Thieves and vandals have left a shop owner fearing he will have to give up his business.
Less than a year after opening his gaming store, Sean Randell believes that time is already running out on his dream career as he is unable to recover financially from the damage caused. The 29-year-old ploughed months of hard work and energy into creating a venue which he aspired would become a hub for the community.
The shop includes a games arcade and a sweet shop and Sean explains that some customers can spend up to five hours socialising in the store. But he admits that the shop he hoped would benefit young people in the community is being destroyed by the age group he targeted his business towards.
Sean, from Gateshead, said: "It's my perfect target audience that's ruining it. It feels like a slap in the face."
Sean opened Two Game Limited in July 2021 after taking out a loan with the government's start up scheme. He acquired a derelict building on Front Street, in Stanley, and quickly got to work renovating the property.
The career move marked a huge change for Sean who left his job with Lloyds Bank in April 2021, where he worked on the financial crisis team. Following an 18 month battle with depression, Sean said he came up with the idea for the store and felt starting a business and becoming his own boss would help him cope.
And in the first few months of opening the shop he explained that everything seemed to be going great. Sean said: "People were coming down and good word was getting spread around and then on the lead up to Christmas it was better again, word of mouth got out and people were actively going out and getting presents."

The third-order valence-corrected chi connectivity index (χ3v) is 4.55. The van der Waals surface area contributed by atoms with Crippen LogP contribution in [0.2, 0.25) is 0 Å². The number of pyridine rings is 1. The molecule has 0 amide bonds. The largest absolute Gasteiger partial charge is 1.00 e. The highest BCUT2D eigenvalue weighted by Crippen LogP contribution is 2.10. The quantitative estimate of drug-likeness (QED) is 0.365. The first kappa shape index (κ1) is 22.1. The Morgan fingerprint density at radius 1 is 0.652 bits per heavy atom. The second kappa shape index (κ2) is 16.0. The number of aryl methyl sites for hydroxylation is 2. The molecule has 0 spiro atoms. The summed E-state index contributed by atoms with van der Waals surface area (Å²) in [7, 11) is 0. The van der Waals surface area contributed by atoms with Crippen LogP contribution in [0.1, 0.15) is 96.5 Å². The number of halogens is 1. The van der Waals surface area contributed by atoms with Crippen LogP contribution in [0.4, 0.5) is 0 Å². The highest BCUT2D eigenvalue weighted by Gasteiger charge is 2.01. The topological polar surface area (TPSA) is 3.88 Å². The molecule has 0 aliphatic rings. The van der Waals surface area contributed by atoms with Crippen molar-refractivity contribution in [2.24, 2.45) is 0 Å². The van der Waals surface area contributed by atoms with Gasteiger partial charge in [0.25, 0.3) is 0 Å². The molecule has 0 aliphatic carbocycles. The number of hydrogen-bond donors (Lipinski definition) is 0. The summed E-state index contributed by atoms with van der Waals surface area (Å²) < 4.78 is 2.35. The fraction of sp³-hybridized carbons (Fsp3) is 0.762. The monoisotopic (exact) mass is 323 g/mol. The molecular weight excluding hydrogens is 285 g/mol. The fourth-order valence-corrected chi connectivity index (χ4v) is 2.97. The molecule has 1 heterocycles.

However, on New Year's Eve things took a devastating turn when burglars stole the majority of his gaming stock including Xbox consoles and video games, leaving him £7,000 out of pocket.
Sean said: "I had no stock in the shop so had nothing to sell for three or four weeks, at least until the insurance managed to cover what had gone missing. In that space of three or four weeks people generally forgot about the store.
"It coincided with the January blues as well so it was just a massive plummet from being great and riding high to getting one or two sales a day. I think it's worked out that I've only actually made like £14 or £15 a day from the point when we reopened again, which isn't enough to do anything with at all."
As well as coming as a huge blow to the business, Sean said the shop has been targeted a number of times since the incident by burglars and vandals who have attempted to cause further damage.
He added: "It's just mindless vandalism. A shop on the same street had their defibrillator ripped off the wall and their windows put out too… they're not doing it for the money or anything, they're just doing it because they can and there’s no repercussions because of it.
"I don't think it's directed at me or what the shop is, I think it's because before I took the building over it was empty and had been derelict for about a year and it was targeted with vandalism before I took it over and I think youths had just gotten used to targeting this building because it lay empty for that long and they could get away with it because no one was reporting it."
In a desperate attempt to save his business, Sean has now set up a GoFundMe page to help raise funds to support the business and encourage people to get behind the business and support it. Anyone wishing to donate to Sean's fundraiser can do so via this link.
Sean said: "It's hard to put a figure on what it's going to take to save the business. But what I do want more than anything is for people to get behind the business and become a community because it's more of a community hub.
"Rather than people coming in, buying a game and going, it's totally different. People come in and they spend four or five hours in the shop. I'd rather people came in and got the word out than just throw money at me.
"Word of mouth is a lot stronger than just having money thrown at you."